Strategic Asset Allocation

Dictionary Says

Definition of 'Strategic Asset Allocation'


A portfolio strategy that involves setting target allocations for various asset classes, and periodically rebalancing the portfolio back to the original allocations when they deviate significantly from the initial settings due to differing returns from various assets. In strategic asset allocation, the target allocations depend on a number of factors – such as the investor’s risk tolerance, time horizon and investment objectives – and may change over time as these parameters change. Strategic asset allocation is compatible with a “buy and hold” strategy, as opposed to tactical asset allocation which is more suited to an active trading approach. Strategic and tactical asset allocation are based on modern portfolio theory, which emphasizes diversification in order to reduce risk and improve portfolio returns.

Investopedia Says

Investopedia explains 'Strategic Asset Allocation'


For example, 60-year old Mrs. Smith, who has a conservative approach to investing and is five years away from retirement, may have a strategic asset allocation of 40% equities / 40% fixed income / 20% cash. Assume Mrs. Smith has a $500,000 portfolio, and rebalances her portfolio annually. The dollar amounts allocated to the various asset classes at the time of setting the target allocations would therefore be – Equities $200,000, Fixed Income $200,000 and Cash $100,000.

After a year’s time, suppose the equity component of the portfolio has generated total returns of 10%, while fixed income has returned 5% and cash 2%. The portfolio composition now is – Equities $220,000, Fixed Income $210,000 and Cash $102,000.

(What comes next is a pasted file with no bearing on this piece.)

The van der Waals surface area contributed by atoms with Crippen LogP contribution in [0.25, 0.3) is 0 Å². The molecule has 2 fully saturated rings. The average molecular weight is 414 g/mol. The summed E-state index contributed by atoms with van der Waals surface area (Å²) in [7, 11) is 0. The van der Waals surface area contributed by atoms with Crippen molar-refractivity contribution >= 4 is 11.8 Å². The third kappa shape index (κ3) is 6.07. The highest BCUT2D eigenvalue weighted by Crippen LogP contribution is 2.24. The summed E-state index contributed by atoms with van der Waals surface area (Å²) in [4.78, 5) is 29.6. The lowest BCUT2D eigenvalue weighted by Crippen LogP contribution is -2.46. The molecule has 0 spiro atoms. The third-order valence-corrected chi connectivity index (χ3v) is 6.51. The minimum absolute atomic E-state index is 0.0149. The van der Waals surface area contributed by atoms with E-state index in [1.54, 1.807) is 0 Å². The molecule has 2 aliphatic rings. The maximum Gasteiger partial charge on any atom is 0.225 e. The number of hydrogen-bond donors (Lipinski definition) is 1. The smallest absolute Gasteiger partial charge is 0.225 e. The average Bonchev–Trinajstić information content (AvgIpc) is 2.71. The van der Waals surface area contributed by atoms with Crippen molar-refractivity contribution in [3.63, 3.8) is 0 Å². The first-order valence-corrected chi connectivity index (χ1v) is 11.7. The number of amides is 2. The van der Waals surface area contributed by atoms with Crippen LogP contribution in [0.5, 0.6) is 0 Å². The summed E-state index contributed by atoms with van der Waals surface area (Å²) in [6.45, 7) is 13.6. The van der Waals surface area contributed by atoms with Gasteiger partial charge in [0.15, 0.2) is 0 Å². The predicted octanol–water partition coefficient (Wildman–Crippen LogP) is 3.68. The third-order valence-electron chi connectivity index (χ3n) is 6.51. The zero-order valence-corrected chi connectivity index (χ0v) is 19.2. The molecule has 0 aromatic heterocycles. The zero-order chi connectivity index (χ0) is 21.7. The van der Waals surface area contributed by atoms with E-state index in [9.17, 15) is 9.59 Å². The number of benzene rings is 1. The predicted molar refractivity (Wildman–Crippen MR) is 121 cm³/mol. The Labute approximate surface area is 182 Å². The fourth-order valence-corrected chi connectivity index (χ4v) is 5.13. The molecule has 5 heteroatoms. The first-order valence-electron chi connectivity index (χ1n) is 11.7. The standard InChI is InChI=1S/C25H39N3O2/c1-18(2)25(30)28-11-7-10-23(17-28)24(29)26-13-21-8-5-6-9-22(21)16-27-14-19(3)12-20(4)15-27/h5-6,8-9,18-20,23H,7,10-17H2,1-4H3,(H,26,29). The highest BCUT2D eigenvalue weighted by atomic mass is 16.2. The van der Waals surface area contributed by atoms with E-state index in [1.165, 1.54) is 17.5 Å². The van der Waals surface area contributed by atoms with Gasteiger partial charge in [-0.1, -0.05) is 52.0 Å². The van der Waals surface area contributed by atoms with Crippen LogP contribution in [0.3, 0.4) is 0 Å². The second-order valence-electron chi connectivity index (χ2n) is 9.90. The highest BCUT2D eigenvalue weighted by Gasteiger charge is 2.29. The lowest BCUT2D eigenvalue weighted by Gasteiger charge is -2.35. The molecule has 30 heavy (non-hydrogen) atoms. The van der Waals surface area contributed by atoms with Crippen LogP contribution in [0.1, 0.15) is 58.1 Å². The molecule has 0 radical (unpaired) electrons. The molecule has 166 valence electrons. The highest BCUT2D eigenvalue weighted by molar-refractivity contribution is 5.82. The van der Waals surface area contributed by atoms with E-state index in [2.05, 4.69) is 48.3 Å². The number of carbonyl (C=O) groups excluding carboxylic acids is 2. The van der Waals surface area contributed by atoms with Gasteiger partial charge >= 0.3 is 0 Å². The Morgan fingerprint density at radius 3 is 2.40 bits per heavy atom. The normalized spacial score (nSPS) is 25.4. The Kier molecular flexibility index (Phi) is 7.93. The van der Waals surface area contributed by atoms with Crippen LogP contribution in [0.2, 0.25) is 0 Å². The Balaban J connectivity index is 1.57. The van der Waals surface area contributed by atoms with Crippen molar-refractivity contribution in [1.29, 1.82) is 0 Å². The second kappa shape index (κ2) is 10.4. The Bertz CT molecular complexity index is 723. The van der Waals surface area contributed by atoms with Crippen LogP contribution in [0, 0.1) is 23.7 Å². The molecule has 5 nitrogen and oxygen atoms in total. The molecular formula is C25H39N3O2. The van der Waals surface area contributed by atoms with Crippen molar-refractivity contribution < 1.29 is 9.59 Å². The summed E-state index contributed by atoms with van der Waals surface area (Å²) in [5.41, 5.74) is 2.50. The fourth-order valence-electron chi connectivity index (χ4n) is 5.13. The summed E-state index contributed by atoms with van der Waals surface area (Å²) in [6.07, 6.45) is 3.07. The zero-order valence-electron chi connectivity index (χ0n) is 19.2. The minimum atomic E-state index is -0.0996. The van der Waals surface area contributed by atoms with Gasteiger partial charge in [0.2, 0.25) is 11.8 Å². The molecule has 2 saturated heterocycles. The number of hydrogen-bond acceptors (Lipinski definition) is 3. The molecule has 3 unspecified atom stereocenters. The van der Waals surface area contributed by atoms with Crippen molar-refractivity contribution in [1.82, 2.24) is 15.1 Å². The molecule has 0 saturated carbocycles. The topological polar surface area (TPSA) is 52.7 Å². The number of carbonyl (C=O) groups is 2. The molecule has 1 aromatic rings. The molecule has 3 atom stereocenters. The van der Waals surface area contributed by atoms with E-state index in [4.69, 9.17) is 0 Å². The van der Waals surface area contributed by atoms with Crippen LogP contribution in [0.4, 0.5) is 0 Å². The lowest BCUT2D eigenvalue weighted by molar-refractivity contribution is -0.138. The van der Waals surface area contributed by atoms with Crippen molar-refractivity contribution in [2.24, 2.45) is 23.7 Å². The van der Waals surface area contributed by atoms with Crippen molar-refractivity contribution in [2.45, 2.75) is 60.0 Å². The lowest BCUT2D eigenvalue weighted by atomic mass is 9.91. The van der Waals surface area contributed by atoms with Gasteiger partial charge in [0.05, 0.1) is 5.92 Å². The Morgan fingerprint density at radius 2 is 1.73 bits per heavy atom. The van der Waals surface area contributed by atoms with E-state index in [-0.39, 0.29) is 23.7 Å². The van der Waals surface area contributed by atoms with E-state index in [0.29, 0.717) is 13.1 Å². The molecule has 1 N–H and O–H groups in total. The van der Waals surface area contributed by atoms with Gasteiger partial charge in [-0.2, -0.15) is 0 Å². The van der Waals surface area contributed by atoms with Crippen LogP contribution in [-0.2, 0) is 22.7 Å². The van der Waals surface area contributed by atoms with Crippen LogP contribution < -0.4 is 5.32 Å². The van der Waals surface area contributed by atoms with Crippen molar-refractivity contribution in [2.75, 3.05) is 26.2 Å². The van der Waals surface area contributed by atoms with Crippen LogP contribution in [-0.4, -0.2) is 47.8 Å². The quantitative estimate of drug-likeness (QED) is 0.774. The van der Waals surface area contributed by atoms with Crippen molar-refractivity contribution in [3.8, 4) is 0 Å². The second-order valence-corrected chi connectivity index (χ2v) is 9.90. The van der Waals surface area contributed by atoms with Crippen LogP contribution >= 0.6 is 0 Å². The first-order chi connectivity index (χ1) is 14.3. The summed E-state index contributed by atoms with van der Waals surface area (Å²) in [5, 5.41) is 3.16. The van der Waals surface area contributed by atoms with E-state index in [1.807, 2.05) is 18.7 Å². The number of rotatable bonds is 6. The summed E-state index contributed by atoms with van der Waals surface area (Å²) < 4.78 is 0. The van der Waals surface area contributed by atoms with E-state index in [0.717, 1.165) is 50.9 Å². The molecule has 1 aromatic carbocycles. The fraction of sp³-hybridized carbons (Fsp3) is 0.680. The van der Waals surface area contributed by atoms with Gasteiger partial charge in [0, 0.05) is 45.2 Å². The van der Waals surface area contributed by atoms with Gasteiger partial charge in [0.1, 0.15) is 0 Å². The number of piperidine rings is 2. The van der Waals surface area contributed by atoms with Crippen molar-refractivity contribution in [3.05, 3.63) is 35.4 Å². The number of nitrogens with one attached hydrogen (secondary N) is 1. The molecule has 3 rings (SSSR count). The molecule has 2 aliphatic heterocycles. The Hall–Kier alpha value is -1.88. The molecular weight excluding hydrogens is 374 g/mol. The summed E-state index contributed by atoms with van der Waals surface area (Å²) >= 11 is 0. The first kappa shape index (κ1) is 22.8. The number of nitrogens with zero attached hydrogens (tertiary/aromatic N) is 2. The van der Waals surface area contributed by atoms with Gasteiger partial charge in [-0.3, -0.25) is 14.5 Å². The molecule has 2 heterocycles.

The portfolio value is now $532,000, which means the overall return on the portfolio over the past year was 6.4%. The portfolio composition now is – Equities 41.3%, Fixed Income 39.5% and Cash 19.2%.

Based on the original allocation, the portfolio value of $532,000 should be allocated as follows –

Equities $212,800, Bonds $212,800 and Cash $106,400. The table below shows the adjustments that have to be made to each asset class to get back to the original or target allocation.



Thus, $7,200 from the equity component has to be sold in order to bring the equity allocation back to 40%, with the proceeds used to buy $2,800 of bonds and the balance $4,400 allocated to cash.

Note that while changes to target allocations can be carried out at any time, they are done relatively infrequently. In this case, Mrs. Smith may change her allocation in five years – when she is on the verge of retirement – to 20% equities, 60% fixed income and 20% cash, so as to reduce portfolio risk. Depending on the portfolio value at that time, this would necessitate significant changes in the composition of the portfolio to achieve the new target allocations.

comments powered by Disqus
Hot Definitions
  1. Private Equity

    Equity capital that is not quoted on a public exchange. Private equity consists of investors and funds that make investments directly into private companies or conduct buyouts of public companies that result in a delisting of public equity.
  2. Valuation

    The process of determining the current worth of an asset or company. There are many techniques that can be used to determine value, some are subjective and others are objective.
  3. Valuation

    The process of determining the current worth of an asset or company. There are many techniques that can be used to determine value, some are subjective and others are objective.
  4. Tech Street

    A term used in the financial markets and the press to refer to the technology sector. Companies like Intel, Microsoft, Apple and Dell are all considered to be part of Tech Street.
  5. Tech Street

    A term used in the financial markets and the press to refer to the technology sector. Companies like Intel, Microsoft, Apple and Dell are all considered to be part of Tech Street.
  6. Momentum Investing

    An investment strategy that aims to capitalize on the continuance of existing trends in the market. The momentum investor believes that large increases in the price of a security will be followed by additional gains and vice versa for declining values.
Trading Center